BA in Geography

CLA Requirements
Learn more about the CLA BA degree requirements, including the second language requirement.

Senior Project
Learn about the required geography senior project before you start your junior year.

The geography BA focuses on the social, biophysical, and information sciences to study social, political, economic, and ecological processes and the role of space, place, and geographic networks in shaping them. It highlights climate change, social-environmental justice, and the uneven effects of globalization and urban transformation. The BA is ideal for students interested in cultural and human geography; however, there are still opportunities for additional courses in mathematics, statistics, or computer programming if you have an interest in population geography or GIS. Many BA students have opted to minor or double major in a separate field to ensure they are well-prepared for their future.

Interest Areas

We encourage you to develop an area of expertise in one of our suggested interest areas. If our suggestions do not align with your interests or career goals, you can create your own, individualized plan in consultation with an advisor or faculty mentors.

Environmental Systems

Environmental geography is the study of patterns and processes in the natural world. Environmental patterns include the distribution of forests and prairies, the courses of rivers and the extent of their floods, and the tracks of hurricanes and tornadoes. The processes that shape these patterns range from forest fires to erosion to cloud formation. Such phenomena must be understood to help us manage natural resources, mediate risks and hazards, and conserve valued places and species. The challenges faced by our society—mitigating the effects of climate change, maintaining water supplies, and securing energy—can only be addressed with a deep understanding of the geography of the environment.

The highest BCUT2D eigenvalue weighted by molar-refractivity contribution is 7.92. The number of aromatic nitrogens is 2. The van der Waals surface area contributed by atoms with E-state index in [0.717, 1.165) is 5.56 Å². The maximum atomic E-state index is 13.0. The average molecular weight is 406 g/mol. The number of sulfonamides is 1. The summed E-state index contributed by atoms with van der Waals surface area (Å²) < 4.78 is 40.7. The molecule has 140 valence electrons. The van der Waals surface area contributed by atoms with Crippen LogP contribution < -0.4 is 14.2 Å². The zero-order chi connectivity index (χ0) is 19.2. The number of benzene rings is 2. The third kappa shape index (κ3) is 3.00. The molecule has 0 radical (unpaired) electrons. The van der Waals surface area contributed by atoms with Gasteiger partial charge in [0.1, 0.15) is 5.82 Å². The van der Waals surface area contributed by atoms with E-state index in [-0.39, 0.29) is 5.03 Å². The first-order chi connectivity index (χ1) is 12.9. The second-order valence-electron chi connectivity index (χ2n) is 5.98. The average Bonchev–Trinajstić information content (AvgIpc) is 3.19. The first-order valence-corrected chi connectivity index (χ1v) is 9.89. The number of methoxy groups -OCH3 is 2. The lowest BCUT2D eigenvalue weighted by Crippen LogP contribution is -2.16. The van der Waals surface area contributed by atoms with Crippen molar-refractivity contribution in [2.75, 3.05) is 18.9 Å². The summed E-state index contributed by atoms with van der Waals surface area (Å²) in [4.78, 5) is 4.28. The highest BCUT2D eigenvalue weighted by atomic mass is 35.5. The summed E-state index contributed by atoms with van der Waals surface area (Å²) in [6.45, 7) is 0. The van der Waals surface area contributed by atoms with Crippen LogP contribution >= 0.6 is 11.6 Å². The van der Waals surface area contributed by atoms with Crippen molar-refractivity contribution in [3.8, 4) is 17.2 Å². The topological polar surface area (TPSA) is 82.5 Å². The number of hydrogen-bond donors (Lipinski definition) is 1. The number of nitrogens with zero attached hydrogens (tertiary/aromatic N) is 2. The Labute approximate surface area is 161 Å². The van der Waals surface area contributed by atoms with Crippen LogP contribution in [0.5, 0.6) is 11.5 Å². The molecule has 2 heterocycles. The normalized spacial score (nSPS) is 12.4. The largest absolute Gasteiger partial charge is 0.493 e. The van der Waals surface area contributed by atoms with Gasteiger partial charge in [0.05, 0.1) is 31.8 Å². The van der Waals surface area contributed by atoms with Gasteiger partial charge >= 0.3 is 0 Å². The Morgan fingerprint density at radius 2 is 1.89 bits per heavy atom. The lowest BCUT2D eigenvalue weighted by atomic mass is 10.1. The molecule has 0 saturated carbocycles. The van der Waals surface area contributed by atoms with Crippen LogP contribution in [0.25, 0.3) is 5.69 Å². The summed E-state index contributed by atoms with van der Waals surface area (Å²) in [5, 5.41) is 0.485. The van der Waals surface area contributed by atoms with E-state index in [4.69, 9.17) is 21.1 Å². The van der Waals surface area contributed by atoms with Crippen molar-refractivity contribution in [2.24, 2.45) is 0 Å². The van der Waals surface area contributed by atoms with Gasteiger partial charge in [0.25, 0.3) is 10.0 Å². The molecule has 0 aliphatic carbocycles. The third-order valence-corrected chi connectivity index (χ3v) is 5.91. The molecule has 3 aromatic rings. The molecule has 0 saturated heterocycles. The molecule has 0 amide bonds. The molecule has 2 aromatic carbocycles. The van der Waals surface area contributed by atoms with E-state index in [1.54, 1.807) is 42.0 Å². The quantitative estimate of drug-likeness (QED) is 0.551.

If you are interested in environmental systems, you might enroll in some of the following courses:

  • GEOG 3361W: Geography and Public Policy
  • GEOG 3401: Geography of Environmental Systems
  • GEOG 3423: Urban Environment
  • GEOG 3431: Plant and Animal Geography
  • GEOG 3531/5531: Numerical Spatial Analysis
  • GEOG 5393: Rural Landscapes and Environments
  • GEOG 5421: Introduction to Atmospheric Science
  • GEOG 5426: Climatic Variations
  • GEOG 5565: Geographical Analysis of Human-Environment Systems
  • GEOG 5839: Introduction to Dendrochronology (recent addition; not in catalog)
  • URBS 3751: Understanding the Urban Environment

Geographic Information Science

Geographic information science (GIS) courses cover many aspects of geographical information, including the theory and skills involved in collecting, storing, manipulating, analyzing, and visualizing spatial data. These courses provide grounding in spatial geography encompassing GIS, cartography, remote sensing, spatial analysis, and numerical modeling. Students explore the relationship between society and GIS: Where does geographic information come from? How can society make use of such information? This thematic area exposes students to GIS and cartography applications; including land use and land cover change, environmental justice, transportation improvements; urban, regional, and environmental planning; resource conservation; and society-technology relations.